So my jury's still out, but I totally grok you re used book stores. I've read some unforgettable stories from used bookstores that compelled me to track the author down & write to them - & most have written back.
My spouse won't use e books at all, probably because he needs a break from all of his computer work.
I gotta wonder about this strategy of getting on the hook the "community" when the majority of the $$ is coming from wealthy donors. Why not make it all wealthy donors? I think that's what our animal shelter did & it was successful. I put my sweat where my mouth is - in addition to my tax $$ - for our county shelter - that's my thing & I don't have the wealth of a capital donor. But the shelter was not in the red, either. I suspect Clark has been the wrong guy to run the place - he doesn't seem to have the savvy needed for this millenium, but it's taken them a long time to figure that out.
We wish them the best of luck & will be a customer in whatever form they take. But no donations from us - after all, we have vet bills to pay that we would never ask "the community" to pay on our behalf even though we do volunteer work every day in our community. I'd hate to have to rely on the kindness of strangers for my financial survival.
I don't think for profit businesses should be asking for donations from the community for their support. If they can't run a profitable business then they go under. That's the way capitalism works. Sometimes it's not pretty and sometimes people suffer (a la our last recession), but it's still the most free system there is. There is no point, in my opinion, to support a business that the market will not support with its business. We live in a technically savvy area. I suspect this area is even more ripe for the demise of the traditional bookstore than anywhere else in the country.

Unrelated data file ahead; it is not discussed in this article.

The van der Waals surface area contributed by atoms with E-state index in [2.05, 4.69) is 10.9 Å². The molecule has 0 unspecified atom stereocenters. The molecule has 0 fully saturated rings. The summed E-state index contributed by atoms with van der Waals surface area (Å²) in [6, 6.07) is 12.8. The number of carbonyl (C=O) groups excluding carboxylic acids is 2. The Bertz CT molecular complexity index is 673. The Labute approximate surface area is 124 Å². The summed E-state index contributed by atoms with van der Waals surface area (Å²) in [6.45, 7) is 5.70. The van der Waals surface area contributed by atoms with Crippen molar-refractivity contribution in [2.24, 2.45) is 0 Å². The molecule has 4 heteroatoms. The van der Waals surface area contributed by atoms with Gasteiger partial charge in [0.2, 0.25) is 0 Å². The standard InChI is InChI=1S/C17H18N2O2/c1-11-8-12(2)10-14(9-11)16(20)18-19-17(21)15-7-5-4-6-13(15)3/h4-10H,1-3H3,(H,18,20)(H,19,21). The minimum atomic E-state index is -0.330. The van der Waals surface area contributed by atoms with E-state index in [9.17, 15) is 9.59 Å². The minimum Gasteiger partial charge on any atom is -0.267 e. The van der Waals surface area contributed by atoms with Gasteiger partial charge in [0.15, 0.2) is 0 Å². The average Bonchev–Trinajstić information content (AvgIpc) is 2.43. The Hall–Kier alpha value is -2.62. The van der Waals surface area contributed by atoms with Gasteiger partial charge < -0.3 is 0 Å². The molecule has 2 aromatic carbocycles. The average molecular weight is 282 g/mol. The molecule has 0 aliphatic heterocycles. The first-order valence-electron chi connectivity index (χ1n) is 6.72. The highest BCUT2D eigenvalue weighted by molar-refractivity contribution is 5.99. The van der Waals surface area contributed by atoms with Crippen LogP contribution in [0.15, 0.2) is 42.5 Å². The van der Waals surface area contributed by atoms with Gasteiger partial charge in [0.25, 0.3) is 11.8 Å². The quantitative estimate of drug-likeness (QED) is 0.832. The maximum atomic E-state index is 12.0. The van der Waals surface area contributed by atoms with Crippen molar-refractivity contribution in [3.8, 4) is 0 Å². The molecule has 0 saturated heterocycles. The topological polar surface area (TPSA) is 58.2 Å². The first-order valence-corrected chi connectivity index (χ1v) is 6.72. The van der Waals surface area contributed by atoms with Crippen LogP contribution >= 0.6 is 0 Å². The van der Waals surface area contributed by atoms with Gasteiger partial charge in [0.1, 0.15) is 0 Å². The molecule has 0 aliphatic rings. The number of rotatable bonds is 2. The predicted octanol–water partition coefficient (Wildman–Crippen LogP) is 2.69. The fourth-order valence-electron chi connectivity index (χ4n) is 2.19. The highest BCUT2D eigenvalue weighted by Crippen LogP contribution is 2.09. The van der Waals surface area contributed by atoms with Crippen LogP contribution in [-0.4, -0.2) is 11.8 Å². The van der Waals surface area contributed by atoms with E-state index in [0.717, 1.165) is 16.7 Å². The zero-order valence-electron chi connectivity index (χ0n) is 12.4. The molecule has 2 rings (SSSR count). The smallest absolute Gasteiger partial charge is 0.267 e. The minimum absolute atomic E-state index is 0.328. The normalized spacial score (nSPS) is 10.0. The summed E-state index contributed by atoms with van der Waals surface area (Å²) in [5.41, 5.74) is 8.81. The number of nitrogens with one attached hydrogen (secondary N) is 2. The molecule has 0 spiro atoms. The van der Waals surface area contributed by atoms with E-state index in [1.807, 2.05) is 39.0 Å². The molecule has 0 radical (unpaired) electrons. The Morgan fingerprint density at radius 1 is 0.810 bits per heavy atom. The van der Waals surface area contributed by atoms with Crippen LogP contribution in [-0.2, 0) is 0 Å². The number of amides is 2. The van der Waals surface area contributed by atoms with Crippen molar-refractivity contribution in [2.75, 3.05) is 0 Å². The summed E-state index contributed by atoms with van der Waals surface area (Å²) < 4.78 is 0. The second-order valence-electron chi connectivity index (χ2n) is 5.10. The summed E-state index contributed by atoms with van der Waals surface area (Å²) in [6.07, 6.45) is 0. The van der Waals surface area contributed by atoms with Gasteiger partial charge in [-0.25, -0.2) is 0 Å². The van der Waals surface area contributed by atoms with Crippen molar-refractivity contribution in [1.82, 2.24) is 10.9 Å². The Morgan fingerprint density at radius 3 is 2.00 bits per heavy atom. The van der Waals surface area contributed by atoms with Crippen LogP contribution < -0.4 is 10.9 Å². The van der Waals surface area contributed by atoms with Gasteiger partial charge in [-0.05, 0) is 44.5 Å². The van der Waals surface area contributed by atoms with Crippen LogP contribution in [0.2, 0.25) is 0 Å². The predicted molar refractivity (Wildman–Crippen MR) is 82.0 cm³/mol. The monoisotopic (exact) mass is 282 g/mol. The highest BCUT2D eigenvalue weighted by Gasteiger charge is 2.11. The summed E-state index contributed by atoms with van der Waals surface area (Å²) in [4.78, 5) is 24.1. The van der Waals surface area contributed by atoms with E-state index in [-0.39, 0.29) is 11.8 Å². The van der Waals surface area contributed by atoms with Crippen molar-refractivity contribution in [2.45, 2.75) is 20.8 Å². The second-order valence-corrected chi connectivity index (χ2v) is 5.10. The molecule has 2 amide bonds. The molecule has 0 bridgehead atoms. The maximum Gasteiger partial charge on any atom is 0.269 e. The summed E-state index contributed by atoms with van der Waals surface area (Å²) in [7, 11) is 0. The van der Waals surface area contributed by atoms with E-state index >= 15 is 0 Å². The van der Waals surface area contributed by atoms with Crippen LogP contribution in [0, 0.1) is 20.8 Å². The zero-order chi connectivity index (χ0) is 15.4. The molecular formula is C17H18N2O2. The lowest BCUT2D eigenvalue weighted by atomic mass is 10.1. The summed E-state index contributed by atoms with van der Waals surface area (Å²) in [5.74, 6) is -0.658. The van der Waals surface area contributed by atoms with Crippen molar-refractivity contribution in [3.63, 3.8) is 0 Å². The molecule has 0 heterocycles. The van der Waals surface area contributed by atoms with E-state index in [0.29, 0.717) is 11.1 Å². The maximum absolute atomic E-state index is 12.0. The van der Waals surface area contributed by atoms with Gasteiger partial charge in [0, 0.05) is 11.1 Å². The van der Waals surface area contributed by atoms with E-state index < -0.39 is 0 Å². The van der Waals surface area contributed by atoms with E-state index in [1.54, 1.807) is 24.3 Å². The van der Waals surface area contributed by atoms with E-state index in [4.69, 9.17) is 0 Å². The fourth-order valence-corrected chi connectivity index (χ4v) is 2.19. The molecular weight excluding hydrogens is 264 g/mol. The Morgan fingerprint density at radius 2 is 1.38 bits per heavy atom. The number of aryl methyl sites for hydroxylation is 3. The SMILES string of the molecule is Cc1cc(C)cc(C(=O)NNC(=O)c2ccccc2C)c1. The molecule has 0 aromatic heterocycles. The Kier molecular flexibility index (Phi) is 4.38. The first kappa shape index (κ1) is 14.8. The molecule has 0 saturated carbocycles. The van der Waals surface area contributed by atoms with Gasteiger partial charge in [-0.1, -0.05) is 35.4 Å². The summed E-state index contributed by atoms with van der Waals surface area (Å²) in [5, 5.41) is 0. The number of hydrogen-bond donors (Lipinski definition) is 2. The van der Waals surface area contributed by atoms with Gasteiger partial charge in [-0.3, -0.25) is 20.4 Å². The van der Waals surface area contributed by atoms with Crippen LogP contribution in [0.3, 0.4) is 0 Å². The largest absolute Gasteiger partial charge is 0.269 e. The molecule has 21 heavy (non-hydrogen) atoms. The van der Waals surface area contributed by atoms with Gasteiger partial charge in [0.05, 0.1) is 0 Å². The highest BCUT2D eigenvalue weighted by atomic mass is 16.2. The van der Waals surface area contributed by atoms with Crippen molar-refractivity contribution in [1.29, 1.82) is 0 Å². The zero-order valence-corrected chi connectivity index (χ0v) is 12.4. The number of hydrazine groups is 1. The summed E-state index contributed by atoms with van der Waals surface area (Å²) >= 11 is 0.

I buy my books and read them on the ipad now. I also get my newspaper that way too. I clung to the physical newspaper for a long time until I tried it on the ipad becasue it was free. I found I liked it more than the paper version. Also, when I travel, I can take an ipad full of books and read whatever strikes my fancy without lugging 100 pounds of books around with me.
The only thing I have found that doesn't translate well to an ereader is the coffee table book.
Book stores are quickly becoming an anachronism as are libraries. I predict that in 20 years neither will exist.
Has anyone else gotten their mailing from Kepler's asking for support? We received ours today.
MV - I'm w/you on coffee table books not working on e-readers! I love the free Kindle & Nook apps for my laptop & phone. I also use the library a lot & as a bibliophile I love physical books. But there seems to be so much wrong w/Kepler's model - starting w/the size of the store, the uneven help from staff & the Kumbaya approach to business in these tough times.
In this electronic age, I've seen an increase in requests for handouts - & not from nonprofits or other community groups. Books, Inc. doesn't seem to have the problems does. I know it's a chain, but I don't know the other differences in their business model - & they're not 1m in the red, either, I would hope.
Sorry, but Keplers is a for profit business that has not kept up with the times. Perhaps when it closed, it should have stayed closed. My wife, who won't read anything but books on paper, will not buy books there. She says they don't usually have the latest books she likes, so she usually gets her books from Borders. I don't buy anything printed on paper anymore, even the newspaper, so I don't buy books there either. Haven't in a long time. When a business fails to provide what its potential customers want, they're done. Readings by authors and other things are all nice, but they don't sell books to anyone that isn't already interested in buying that author's work. I'd even posit that the people that go to those things have already bought the work the author is flogging and are just there for a signature. Cost to put on event $. Actual sales ? Keplers should be allowed to go the way of other failed businesses.